It’s about higher order effects.

      Not to mention hyper processed foodlike product is expensive already.

      Agriculture lends itself to decentralisation. It’s hard for anyone to monopolise food production, so you don’t have to worry about ‘only games in town’.

I do agree, BUT.
Much of the cheapness of chinese (for example) goods is due to us exploiting their lower wages. If kiwis are unemployed, would it not be better to pay them say $5 hour to produce the chinese imported goods? Rather than pay them benefits for doing nothing.
I know this does not work but it really comes down to our socialist leader believing that we have a right to a higher standard of living than her communist counterpart. Not because we are more productive, just because we expect it.

I understand the point you are making here but there’s more of a balance to it than is being made out.

The world is coming to terms with its having over-opitmised efficiency at the cost of resiliency.

It’s dawning on everyone the vulnerable position they are in when basic supply chains, such as for food and medicine, are in the hands of others far away.

The calls for re-shoring manufacturing etc. come out of the realisation that, despite the many many risks, Autarkic endeavors are important for survival and would also help to restimulate growth.

The primary example of course is the United States waking up to being greater at the mercy of China, who has been given more cards than was otherwise thought.

This comes out of a discrepancy between what was good for American corporations and their board/investors vs what was good for American ‘national security’.

One might say these moves will spark further tensions and inequality, which is why nations should continue to be free to trade, especially for luxury goods etc.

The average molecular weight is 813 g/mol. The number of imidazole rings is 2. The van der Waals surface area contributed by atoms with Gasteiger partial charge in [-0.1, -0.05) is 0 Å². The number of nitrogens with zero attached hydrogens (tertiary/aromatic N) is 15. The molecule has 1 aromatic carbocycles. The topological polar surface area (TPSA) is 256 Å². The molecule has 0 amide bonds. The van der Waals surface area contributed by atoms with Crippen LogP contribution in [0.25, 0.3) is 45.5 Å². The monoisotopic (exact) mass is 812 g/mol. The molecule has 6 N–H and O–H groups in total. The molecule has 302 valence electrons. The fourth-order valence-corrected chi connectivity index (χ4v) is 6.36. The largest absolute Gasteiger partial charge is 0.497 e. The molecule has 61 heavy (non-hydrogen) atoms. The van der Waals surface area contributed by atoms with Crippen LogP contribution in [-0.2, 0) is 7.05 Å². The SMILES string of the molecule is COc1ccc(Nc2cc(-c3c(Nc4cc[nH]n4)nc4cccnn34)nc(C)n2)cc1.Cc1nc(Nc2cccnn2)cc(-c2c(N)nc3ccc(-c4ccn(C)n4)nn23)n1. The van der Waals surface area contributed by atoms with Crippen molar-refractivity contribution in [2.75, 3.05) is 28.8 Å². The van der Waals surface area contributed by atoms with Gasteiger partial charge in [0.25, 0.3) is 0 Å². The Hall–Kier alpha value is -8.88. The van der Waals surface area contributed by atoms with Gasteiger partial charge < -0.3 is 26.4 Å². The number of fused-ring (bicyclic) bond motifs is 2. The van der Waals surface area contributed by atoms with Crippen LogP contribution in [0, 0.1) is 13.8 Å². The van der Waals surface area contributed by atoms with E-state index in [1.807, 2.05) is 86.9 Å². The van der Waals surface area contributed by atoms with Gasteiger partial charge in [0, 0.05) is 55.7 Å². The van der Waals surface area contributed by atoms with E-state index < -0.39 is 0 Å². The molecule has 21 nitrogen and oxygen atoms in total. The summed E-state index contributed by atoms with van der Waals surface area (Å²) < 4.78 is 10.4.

We all know the many merits of an open market and it’s production of oversupply for the consumer, but there’s a certain baseline of self-sufficiency that is just good sense.

We in New Zealand can be comfortable sitting on many of our essential goods as a food exporter, other nations cannot.

The shake up should be no surprise, now that the perils of distance, authority, and no skin-in-the-game are rising into public consciousness.

This doesn’t make distance ‘bad’ per se, in many ways with the internet it is now irrelevant (but certainly not for physical things).

One can realise that there is a greater alignment of positive incentives at work the more local something or someone is.

Trust and shared culture are important to be functional and focus on the future.
These values become more resilient and healthy when paired with the freedom of decentralisation.

(As a side note the time is ripe for New Zealand to poach the best and brightest tech workers, as they flee Silicon Valley for example, if we have the vision to do so.)

All this verbage is really irrelevant. It’s not NZ made that’s the issue its NZ sold.
The watchword should be buy from a local store. It matters not where the profits go it is essential that we go out and spend. In person not online for preference.

“Watch this Space” , is all I have to say on this.
The World is fast becoming our oyster or ‘lobster’ as Arthur Daly would say .
Cheers Tell !